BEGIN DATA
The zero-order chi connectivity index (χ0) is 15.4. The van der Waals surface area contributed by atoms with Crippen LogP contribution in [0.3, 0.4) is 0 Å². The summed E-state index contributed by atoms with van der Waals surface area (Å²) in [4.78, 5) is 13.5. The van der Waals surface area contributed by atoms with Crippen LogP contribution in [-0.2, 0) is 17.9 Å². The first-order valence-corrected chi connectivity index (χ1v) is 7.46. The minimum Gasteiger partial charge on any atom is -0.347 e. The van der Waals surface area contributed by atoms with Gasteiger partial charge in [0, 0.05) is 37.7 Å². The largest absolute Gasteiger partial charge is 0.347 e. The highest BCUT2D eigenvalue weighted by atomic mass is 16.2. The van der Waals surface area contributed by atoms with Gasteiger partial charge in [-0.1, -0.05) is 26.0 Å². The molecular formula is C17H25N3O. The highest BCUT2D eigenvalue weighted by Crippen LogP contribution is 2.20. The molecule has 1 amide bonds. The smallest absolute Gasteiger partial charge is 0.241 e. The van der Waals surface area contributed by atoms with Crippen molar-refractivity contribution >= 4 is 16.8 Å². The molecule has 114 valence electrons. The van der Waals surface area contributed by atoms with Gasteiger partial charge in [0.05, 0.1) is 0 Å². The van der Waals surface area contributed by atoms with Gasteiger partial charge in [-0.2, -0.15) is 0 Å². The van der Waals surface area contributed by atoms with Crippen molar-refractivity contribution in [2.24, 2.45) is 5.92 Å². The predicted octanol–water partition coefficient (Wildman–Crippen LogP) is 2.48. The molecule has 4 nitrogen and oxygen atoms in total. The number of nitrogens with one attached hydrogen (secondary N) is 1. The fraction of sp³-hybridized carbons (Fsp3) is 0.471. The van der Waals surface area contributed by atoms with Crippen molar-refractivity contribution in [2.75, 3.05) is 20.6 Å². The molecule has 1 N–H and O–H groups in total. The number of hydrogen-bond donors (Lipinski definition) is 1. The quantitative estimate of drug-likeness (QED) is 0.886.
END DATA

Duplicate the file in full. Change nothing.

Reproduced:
The zero-order chi connectivity index (χ0) is 15.4. The van der Waals surface area contributed by atoms with Crippen LogP contribution in [0.3, 0.4) is 0 Å². The summed E-state index contributed by atoms with van der Waals surface area (Å²) in [4.78, 5) is 13.5. The van der Waals surface area contributed by atoms with Crippen LogP contribution in [-0.2, 0) is 17.9 Å². The first-order valence-corrected chi connectivity index (χ1v) is 7.46. The minimum Gasteiger partial charge on any atom is -0.347 e. The van der Waals surface area contributed by atoms with Gasteiger partial charge in [0, 0.05) is 37.7 Å². The largest absolute Gasteiger partial charge is 0.347 e. The highest BCUT2D eigenvalue weighted by atomic mass is 16.2. The van der Waals surface area contributed by atoms with Gasteiger partial charge in [-0.1, -0.05) is 26.0 Å². The molecular formula is C17H25N3O. The highest BCUT2D eigenvalue weighted by Crippen LogP contribution is 2.20. The molecule has 1 amide bonds. The smallest absolute Gasteiger partial charge is 0.241 e. The van der Waals surface area contributed by atoms with Crippen molar-refractivity contribution >= 4 is 16.8 Å². The molecule has 114 valence electrons. The van der Waals surface area contributed by atoms with Gasteiger partial charge in [0.05, 0.1) is 0 Å². The van der Waals surface area contributed by atoms with Gasteiger partial charge in [-0.2, -0.15) is 0 Å². The van der Waals surface area contributed by atoms with Crippen molar-refractivity contribution in [2.24, 2.45) is 5.92 Å². The predicted octanol–water partition coefficient (Wildman–Crippen LogP) is 2.48. The molecule has 4 nitrogen and oxygen atoms in total. The number of nitrogens with one attached hydrogen (secondary N) is 1. The fraction of sp³-hybridized carbons (Fsp3) is 0.471. The van der Waals surface area contributed by atoms with Crippen molar-refractivity contribution in [2.75, 3.05) is 20.6 Å². The molecule has 1 N–H and O–H groups in total. The number of hydrogen-bond donors (Lipinski definition) is 1. The quantitative estimate of drug-likeness (QED) is 0.886.